Balancing Yoga & Meditation

Oct 20th, 2017

The year was 2003. I was living in Brooklyn, New York at the time, and I had been studying Zen for several years. In addition to my Zen studies, I had recently taken up Vedanta Hinduism and practice kundalini yoga. I was spending about four to five hours a day immersed in various spiritual practices. I was mixing and matching the philosophies and practices, chants and silent meditations, yoga asanas and walking meditations. I loved all of it. I could feel myself generating a kind of radiant light that accompanies the unspoken knowing that comes with profound spiritual practice. People and situations were drawn to me and life seemed to effortlessly unfold before me. This did not mean painful occurrences and challenges did not present themselves at all at this time. They did. However, I was always able to see those situations as opportunities for growth, and they too became a part of the path.

Fast-forward to 2004. It was a warm, September evening in Brooklyn. The hum of the AC was accompanying my meditation as were the soft chirps of crickets. I had finished my daily routine of two hours of Shikan-taza (sitting zen) with a break in the middle for walking meditation, 90 minutes of kundalini yoga, an hour of chanting from the vedanta tradition, and was nearing the completion of my chakra visualization practice when it happened. Suddenly and without warning, within my line of sight but with my eyes closed, my entire life arose. Not in any time line or in any particular sequence, but just random scenes from my life. And when I say entire I mean EVERYTHING. From birth to present. The experience unfolded much like the bardo realm from The Tibetan Book of The Dead, in that at first, all the memories were very pleasant. Blissful, happy times filled with laughter. There was pleasant, peaceful, almost aquatic sensation of oneness. I was playing with my brother as an infant. (There is no time frame for the early memories, as the events took place before I could tell time) the first time looking into my fathers eyes, playing stickball with my brother in NY and family BBQ’s in the backyard, sailing as a child with my brother and father. What was so shocking about this experience (all of this is happening while I am meditating) wasn’t so much the memories themselves but the absolute vividness and the overwhelming emotions that flooded my entire being with bliss, joy ripping through each fiber of my being. I wanted more. I grasped for the memories, reached for them, desired them. And by doing that, they disappeared. I had failed to realize that these memories were already me. There was no memory experience outside of myself. So, nothing to desire. But in reaching for the experience I pushed it away. In replace of the joyful, blissful memories came the painful, hateful memories.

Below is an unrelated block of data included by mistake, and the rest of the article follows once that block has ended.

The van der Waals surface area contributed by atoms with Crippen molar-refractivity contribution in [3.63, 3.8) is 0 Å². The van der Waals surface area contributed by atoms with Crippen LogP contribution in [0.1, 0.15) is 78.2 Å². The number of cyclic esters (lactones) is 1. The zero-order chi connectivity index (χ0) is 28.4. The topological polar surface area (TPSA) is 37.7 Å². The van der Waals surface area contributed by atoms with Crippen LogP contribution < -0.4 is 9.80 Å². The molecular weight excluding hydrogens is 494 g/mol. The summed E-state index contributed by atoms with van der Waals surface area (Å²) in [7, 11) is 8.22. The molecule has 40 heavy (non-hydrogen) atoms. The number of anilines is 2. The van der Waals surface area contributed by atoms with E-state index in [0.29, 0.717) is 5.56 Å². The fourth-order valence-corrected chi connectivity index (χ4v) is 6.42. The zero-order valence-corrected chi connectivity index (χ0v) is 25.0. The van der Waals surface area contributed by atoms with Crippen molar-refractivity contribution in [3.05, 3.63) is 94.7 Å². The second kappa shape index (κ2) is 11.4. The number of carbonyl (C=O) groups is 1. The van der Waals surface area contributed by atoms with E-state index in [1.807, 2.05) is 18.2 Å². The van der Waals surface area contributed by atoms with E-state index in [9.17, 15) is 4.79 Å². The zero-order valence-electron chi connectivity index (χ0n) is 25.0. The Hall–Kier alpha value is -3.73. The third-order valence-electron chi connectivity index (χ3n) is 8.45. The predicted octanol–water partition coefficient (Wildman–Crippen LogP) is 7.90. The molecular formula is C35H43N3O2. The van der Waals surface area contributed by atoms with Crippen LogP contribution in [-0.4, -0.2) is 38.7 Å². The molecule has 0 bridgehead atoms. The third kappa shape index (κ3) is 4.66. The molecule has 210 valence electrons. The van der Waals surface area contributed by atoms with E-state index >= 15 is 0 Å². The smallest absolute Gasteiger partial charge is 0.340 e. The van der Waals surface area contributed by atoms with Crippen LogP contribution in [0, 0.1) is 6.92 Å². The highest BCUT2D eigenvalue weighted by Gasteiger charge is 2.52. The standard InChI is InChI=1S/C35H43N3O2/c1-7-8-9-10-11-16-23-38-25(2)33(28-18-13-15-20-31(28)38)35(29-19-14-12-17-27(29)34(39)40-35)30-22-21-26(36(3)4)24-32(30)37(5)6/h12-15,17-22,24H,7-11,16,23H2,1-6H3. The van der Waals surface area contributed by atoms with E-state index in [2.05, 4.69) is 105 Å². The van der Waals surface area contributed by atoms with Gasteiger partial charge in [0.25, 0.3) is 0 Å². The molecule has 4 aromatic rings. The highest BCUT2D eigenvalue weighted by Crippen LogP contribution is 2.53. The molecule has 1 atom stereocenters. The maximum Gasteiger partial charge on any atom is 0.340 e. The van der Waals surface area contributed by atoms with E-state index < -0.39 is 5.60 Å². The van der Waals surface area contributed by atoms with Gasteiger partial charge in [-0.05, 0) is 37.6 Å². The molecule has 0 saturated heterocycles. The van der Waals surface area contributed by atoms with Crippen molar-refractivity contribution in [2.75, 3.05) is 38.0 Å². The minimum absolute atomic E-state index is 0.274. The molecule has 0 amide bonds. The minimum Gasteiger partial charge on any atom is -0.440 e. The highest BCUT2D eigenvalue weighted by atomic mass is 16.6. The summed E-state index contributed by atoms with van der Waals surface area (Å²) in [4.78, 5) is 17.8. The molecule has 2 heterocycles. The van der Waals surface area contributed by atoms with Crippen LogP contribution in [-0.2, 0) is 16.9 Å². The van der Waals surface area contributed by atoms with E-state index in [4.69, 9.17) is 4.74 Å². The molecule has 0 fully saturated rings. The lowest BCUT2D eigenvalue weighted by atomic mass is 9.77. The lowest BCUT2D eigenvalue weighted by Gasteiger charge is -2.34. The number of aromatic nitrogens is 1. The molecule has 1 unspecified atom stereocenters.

The birthing process itself was painful. Wrought with sadness and despair as my mother was rushed to ICU after giving birth. Confusion. I remember the nurse who held me. I remember her blue eyes and blond hair. I remember she smiled nervously as she held me. My first surrogate mother. I remember the heat lamps they put me under in the hospital. I remember the “near death” experience at 18 months old, the Dr.s hands as they wrapped me in ice and the stickyness of the heart rate monitor adhesives. The also remembered the abuse that put me there. There were so much more of the painful memories as I had build up a wall around these as a defense so I would never have to experience the pain. (That wall had crumbled now as a result of the meditation.) Gut wrenching emotional anguish tore through me like fire raging through a gasoline drenched warehouse. I eventually began to push away from these memories. I didn’t want to see any more or know any more. It was too much already. And with that, the memories started to fade. It was the same process as the blissful, heartwarming memories. They were all inside of me. In essence.. they are me…and I am them. But in pushing away I created a dualism. The memories were there, and I was here, pushing against them. The visualizations began to settle at last. I could feel the sweat soaking through my clothes and dripping down my face. I could hear the AC and the crickets again. I was returning to my everyday reality. I opened my eyes and looked down at my meditation timer. I had experienced my entire life in exactly seven minutes. I shook with both ecstatic delight and gut wrenching despair at the same time, tears and laughter pouring out of my soul.